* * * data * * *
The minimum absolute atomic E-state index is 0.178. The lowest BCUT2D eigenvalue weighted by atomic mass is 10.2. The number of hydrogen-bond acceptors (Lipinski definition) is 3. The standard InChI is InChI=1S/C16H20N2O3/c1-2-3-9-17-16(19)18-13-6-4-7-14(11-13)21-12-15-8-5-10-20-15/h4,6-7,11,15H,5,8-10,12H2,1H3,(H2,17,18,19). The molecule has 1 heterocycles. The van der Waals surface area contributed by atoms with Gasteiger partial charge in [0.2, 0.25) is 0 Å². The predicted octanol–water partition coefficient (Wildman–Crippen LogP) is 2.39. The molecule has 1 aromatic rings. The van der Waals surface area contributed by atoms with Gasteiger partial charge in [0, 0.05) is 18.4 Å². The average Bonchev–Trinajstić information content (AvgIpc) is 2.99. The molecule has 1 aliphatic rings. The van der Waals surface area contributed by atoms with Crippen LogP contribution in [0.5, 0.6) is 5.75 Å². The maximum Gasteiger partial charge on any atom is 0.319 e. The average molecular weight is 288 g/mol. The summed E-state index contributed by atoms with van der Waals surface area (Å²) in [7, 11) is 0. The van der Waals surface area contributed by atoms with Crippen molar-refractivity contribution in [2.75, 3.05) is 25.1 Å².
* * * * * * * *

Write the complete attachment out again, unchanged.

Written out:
The minimum absolute atomic E-state index is 0.178. The lowest BCUT2D eigenvalue weighted by atomic mass is 10.2. The number of hydrogen-bond acceptors (Lipinski definition) is 3. The standard InChI is InChI=1S/C16H20N2O3/c1-2-3-9-17-16(19)18-13-6-4-7-14(11-13)21-12-15-8-5-10-20-15/h4,6-7,11,15H,5,8-10,12H2,1H3,(H2,17,18,19). The molecule has 1 heterocycles. The van der Waals surface area contributed by atoms with Gasteiger partial charge in [0.2, 0.25) is 0 Å². The predicted octanol–water partition coefficient (Wildman–Crippen LogP) is 2.39. The molecule has 1 aromatic rings. The van der Waals surface area contributed by atoms with Gasteiger partial charge in [0, 0.05) is 18.4 Å². The average Bonchev–Trinajstić information content (AvgIpc) is 2.99. The molecule has 1 aliphatic rings. The van der Waals surface area contributed by atoms with Crippen LogP contribution in [0.5, 0.6) is 5.75 Å². The maximum Gasteiger partial charge on any atom is 0.319 e. The average molecular weight is 288 g/mol. The summed E-state index contributed by atoms with van der Waals surface area (Å²) in [7, 11) is 0. The van der Waals surface area contributed by atoms with Crippen molar-refractivity contribution in [2.75, 3.05) is 25.1 Å².